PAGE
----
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Only about half the states are now accepting homeowner applications for payments from the Homeowner Assistance Fund (HAF), and few funds so far have been distributed. At the same time, because of the end of many COVID-19 related homeowner protections, large numbers of homeowners may soon face foreclosure.

This article explains which homeowners are eligible for HAF payments and explores solutions for the urgent problem that many eligible homeowners may lose their homes before they are able to receive the HAF payments which would have saved their homes.

How Homeowners Can Use HAF Funding

The American Rescue Plan Act of 2021—Public Law No. 117-2 § 3206 (Mar. 11, 2021)—authorizes the Department of Treasury to administer HAF and distribute $9.9 billion to the states, territories, and tribes to help homeowners facing hardships caused by the COVID-19 pandemic. Funds must be used by September 30, 2025 and target low-income and moderate-income homeowners based on area median income.

A Department of Treasury February 24, 2022, guidance explains that states can distribute HAF funding to prevent mortgage delinquencies, defaults, and foreclosures, loss of utilities, and displacement. Each state, territory, and tribe must establish criteria, process applications, and distribute funds. States can distribute funds so that homeowners can reinstate a delinquent mortgage, reduce the mortgage principal, or pay delinquent property taxes, past-due condominium, homeowner association fees, and past-due utility bills. Funds are sent directly to the mortgage servicer or other entity approved to receive payments, not to the homeowner directly.

HAF payments also can fund legal services and housing counseling. In addition, payments can reimburse states or local governments for funds already distributed to prevent mortgage delinquencies and utility terminations dating back to January 21, 2020 (i.e., the beginning of the pandemic).

HAF funds should be used to supplement existing options. Homeowners who can obtain forbearance and affordable repayment terms through their mortgage servicer should do so. HAF funds supplement relief from mortgage servicers and make assistance available for types of debt not covered by existing servicer programs, such as property tax and utility payments or homeowner association fees. HAF funds also help homeowners’ loans not covered by existing programs, such as private mortgage loans or manufactured home loans.

Homeowners Eligible for HAF Payments

Recipients of HAF funding must meet all these eligibility criteria:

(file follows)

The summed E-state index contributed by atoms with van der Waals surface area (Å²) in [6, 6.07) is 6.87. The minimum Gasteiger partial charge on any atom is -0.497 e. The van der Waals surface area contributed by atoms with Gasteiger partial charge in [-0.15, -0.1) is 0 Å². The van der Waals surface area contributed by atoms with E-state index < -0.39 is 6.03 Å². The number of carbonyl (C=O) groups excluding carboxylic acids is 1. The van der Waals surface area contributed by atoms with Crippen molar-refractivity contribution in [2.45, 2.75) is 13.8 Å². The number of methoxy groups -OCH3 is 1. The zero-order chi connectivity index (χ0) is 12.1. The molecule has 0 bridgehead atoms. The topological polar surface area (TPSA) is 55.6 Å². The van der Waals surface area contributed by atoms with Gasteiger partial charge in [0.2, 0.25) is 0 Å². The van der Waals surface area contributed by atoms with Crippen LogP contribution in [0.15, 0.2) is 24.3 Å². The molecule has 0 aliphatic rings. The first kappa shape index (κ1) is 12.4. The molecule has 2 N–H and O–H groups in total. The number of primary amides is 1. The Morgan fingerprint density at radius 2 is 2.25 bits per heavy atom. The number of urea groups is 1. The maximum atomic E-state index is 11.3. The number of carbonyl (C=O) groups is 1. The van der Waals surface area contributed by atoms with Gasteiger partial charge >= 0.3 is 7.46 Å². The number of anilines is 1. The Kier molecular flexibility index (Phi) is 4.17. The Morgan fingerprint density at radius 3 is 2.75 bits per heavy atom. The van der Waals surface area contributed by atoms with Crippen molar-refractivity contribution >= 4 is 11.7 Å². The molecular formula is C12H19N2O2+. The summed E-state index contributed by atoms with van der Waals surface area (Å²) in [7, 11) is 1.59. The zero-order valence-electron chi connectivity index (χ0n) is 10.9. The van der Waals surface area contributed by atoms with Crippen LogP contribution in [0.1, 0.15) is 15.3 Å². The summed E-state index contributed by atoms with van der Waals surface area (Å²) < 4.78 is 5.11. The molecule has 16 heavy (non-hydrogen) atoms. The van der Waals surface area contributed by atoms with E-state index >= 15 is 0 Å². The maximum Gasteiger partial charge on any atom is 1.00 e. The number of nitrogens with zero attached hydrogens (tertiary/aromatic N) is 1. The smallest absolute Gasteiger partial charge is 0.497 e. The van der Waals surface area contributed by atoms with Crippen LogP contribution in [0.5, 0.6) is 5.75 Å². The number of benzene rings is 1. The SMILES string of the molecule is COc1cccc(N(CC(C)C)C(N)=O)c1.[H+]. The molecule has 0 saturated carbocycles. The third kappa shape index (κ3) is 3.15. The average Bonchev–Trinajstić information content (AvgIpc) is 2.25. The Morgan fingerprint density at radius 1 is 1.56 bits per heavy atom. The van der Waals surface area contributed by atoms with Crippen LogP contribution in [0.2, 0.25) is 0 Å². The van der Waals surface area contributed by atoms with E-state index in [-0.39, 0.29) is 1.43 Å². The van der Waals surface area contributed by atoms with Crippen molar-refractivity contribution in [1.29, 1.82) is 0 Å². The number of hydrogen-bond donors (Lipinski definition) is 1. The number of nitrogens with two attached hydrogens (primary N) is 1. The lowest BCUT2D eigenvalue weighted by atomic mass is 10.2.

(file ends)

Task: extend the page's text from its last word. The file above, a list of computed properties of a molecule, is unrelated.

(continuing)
• • The homeowner experienced a COVID-related impact to their finances on or after January 21, 2020 (including a hardship that began before January 21, 2020 and continued after that date due to the pandemic). The hardship could include job loss, reduction in income, reduction in hours worked, increased costs due to healthcare, increased costs due to the need to care for family members, or other issues which have impacted the household’s income.
  • • The home is a one-unit to four-unit dwelling or a residential real property that includes a one-unit to four-unit dwelling.
  • • The homeowner lives in the home as their primary residence.
  • • The homeowner has an income equal to or less than 150% of area median income (AMI) or 100% of the median income for the United States, whichever is greater (this differs by region and household size).
  • • The mortgage loan is a conforming mortgage loan, and the loan amount cannot exceed limits set by certain government financing agencies.  Conforming mortgage loans can be reverse mortgages or related to cooperatives, land contracts, and manufactured housing.

States Have Not Yet Distributed HAF Funding

In many states homeowners cannot even apply for HAF relief. While the Treasury Department has approved HAF plans for forty-seven states and twenty-three tribes, states cannot open their application portals until they finalize contracts with service providers, execute servicer collaboration agreements, and complete other administrative and logistical details. Only twenty-two states and two territories are accepting HAF applications. New York is a prominent exception; it has already stopped accepting new applications because it expects its HAF funds have been fully committed to present applicants. New York does allow homeowners to be added to a waiting list.

Delay in Distribution Unreasonably Damages Homeowners

Because of these ongoing delays, once homeowners can apply for HAF they may already be facing the initial stages of a foreclosure proceeding or be in active foreclosure. Funds may be received too late to prevent foreclosure or, at a minimum, to prevent additional foreclosure-related fees and charges added to loan accounts, which will make resolution of the delinquency more costly. One can anticipate large numbers of homeowners eligible for HAF who cannot access the funds in time to avoid a foreclosure or a foreclosure proceeding.